Kate
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Old 02-19-2013, 05:12 PM   #2 (permalink)
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Kate, it's ok. your doing just fine, having a new little puppy, is like having a new baby, it's hit and miss. You sound like you might be a little anxious when it's just you and her, without Dad there.and thats ok, so what if for now she does not go far from home. go slow , love her, play with her,all things will come in there on time, Please understand, I have never walked my dogs , my yard is very large, and safe, so when not playing inside, they can play out there.There are many people on here that not only walk there dogs they show them, they will be more than happy to help you with your fur baby, and there NOT, going to jump on you at all, you have done nothing wrong, there going to try and help, we all started out with a 1st puppy, or a 1st dog, and we did not know anything eather, just like you, Kate were all here for you, and your little baby.
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Old 02-19-2013, 07:54 PM   #3 (permalink)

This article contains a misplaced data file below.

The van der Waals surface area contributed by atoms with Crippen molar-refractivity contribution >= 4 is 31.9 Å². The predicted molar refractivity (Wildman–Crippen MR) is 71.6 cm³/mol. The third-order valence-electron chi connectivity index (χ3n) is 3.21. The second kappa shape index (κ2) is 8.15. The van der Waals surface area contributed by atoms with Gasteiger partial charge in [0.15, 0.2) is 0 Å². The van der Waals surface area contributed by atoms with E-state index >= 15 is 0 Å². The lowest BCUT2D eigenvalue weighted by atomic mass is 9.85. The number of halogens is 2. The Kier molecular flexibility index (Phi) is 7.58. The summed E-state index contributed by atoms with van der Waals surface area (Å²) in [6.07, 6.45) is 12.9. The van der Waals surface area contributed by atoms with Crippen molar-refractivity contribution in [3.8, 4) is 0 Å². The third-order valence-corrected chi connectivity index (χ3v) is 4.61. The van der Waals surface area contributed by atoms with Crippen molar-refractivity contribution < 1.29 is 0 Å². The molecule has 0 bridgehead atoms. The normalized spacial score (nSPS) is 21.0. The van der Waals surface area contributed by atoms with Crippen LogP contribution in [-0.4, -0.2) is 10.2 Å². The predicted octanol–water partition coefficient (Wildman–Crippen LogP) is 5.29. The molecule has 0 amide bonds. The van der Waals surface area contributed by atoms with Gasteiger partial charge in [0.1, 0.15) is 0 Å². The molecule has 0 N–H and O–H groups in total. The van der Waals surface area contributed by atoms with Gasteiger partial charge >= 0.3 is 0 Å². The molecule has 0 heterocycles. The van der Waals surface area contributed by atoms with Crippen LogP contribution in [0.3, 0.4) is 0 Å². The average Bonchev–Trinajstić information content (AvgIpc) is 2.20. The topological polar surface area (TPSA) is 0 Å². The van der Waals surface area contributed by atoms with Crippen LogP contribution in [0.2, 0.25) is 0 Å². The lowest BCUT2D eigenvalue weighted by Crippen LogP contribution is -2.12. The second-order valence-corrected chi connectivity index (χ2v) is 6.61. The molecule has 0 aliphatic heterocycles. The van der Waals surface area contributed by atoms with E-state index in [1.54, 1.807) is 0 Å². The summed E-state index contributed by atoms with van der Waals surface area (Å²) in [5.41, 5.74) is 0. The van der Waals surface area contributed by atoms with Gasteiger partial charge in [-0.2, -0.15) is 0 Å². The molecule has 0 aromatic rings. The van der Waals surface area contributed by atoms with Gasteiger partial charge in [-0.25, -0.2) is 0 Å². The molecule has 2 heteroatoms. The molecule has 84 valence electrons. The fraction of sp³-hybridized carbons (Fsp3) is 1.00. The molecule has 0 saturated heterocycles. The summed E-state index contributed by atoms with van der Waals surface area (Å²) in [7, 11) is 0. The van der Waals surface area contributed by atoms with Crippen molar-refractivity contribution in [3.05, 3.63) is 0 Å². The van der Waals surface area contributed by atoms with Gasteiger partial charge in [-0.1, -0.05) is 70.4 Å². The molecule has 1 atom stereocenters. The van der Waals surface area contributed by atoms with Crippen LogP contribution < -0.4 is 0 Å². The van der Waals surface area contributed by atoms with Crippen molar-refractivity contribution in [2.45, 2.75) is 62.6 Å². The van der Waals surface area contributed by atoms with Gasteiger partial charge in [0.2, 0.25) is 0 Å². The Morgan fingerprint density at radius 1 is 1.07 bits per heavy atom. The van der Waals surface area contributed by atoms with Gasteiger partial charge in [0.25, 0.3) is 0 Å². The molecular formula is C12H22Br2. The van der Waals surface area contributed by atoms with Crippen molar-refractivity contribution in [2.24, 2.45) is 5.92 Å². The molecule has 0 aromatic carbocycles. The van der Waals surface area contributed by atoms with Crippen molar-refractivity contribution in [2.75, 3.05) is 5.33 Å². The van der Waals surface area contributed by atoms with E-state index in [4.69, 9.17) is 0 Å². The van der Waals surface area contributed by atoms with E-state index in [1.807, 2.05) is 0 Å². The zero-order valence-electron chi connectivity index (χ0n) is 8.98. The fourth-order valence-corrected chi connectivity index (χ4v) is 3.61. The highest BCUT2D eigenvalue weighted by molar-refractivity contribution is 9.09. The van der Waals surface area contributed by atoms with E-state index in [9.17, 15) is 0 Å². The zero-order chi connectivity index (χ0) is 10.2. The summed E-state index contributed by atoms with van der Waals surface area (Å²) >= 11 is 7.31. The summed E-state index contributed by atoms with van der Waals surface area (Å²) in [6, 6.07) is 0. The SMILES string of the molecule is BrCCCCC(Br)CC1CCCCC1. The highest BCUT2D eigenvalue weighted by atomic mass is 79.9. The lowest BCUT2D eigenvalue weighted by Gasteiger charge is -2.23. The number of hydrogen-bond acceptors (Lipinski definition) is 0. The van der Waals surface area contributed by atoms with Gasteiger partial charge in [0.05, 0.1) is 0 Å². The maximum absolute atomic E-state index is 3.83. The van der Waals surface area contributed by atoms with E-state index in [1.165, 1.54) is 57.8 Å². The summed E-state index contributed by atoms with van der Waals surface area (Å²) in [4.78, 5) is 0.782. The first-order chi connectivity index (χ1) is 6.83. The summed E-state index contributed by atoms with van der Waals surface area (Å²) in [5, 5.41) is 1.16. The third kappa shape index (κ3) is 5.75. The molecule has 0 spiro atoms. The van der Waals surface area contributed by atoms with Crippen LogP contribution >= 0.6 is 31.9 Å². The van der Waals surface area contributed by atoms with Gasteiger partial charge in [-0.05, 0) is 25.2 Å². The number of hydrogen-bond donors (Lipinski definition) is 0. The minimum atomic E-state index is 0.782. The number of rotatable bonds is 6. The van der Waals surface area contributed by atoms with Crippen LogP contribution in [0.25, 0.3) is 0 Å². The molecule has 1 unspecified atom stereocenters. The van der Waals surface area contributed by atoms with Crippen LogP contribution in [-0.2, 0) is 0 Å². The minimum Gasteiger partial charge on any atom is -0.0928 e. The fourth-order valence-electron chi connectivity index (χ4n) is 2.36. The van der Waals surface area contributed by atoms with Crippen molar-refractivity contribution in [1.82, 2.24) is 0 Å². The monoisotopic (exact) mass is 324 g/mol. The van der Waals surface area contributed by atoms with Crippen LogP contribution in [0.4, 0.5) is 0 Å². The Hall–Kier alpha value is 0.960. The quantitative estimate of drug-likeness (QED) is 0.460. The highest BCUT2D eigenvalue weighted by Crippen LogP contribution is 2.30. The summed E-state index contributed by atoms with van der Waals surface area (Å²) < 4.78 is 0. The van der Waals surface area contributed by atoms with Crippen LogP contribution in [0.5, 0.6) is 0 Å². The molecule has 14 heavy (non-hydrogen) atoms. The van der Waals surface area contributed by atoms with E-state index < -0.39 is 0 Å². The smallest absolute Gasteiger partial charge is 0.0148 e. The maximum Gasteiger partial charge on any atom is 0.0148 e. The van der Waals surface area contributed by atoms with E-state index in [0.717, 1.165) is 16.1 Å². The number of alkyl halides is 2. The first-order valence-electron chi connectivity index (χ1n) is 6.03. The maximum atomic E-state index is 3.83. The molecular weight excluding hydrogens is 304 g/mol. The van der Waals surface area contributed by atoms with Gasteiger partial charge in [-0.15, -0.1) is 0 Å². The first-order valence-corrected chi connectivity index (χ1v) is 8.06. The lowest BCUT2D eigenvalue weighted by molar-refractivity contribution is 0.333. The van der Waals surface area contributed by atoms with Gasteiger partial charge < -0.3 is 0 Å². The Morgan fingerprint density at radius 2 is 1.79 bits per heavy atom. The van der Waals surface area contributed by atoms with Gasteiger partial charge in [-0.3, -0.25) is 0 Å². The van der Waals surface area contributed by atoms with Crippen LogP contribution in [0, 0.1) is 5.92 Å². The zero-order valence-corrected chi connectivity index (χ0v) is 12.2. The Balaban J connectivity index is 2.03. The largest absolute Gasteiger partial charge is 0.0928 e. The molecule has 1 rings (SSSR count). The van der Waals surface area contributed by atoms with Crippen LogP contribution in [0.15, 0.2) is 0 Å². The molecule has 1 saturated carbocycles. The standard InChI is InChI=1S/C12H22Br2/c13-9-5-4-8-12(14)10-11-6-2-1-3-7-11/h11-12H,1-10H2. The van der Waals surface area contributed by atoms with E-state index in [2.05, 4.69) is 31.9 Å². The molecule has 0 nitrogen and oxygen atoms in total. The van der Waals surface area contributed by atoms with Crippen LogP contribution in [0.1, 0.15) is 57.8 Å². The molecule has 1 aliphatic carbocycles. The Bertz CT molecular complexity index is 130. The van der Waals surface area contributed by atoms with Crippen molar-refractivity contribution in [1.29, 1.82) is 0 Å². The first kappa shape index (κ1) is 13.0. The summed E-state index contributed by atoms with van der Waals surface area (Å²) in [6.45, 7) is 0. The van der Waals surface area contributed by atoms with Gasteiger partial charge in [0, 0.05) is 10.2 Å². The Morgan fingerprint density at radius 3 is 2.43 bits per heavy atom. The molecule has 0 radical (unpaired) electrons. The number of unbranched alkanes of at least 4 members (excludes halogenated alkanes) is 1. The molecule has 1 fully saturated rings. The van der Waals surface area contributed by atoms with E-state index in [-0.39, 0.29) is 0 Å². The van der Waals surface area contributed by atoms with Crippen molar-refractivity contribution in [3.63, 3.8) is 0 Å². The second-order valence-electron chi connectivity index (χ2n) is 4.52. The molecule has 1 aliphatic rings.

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My goodness! Aren't Pups are a lot of worry! She is just insecure and the way to help her is to take her everywhere with you! Even if it's a quick errand! She just needs to be exposed to the outside world and people and other surroundings! My Molly just turned 1 and she is a social butterfly now! At 16weeks we made a lot of trips....to the beach, to the park, to relatives homes, we even sat in an outdoor Mall so strangers could pet her! I always took a very large baggie of treats with me to hand out so she would associate strangers or children with good treats! Make being with you the most fun in the world! Relax, and she will relax too is also a good thing.....they pick up our emotions very quickly! Good Luck with your fluffy bundle of joy!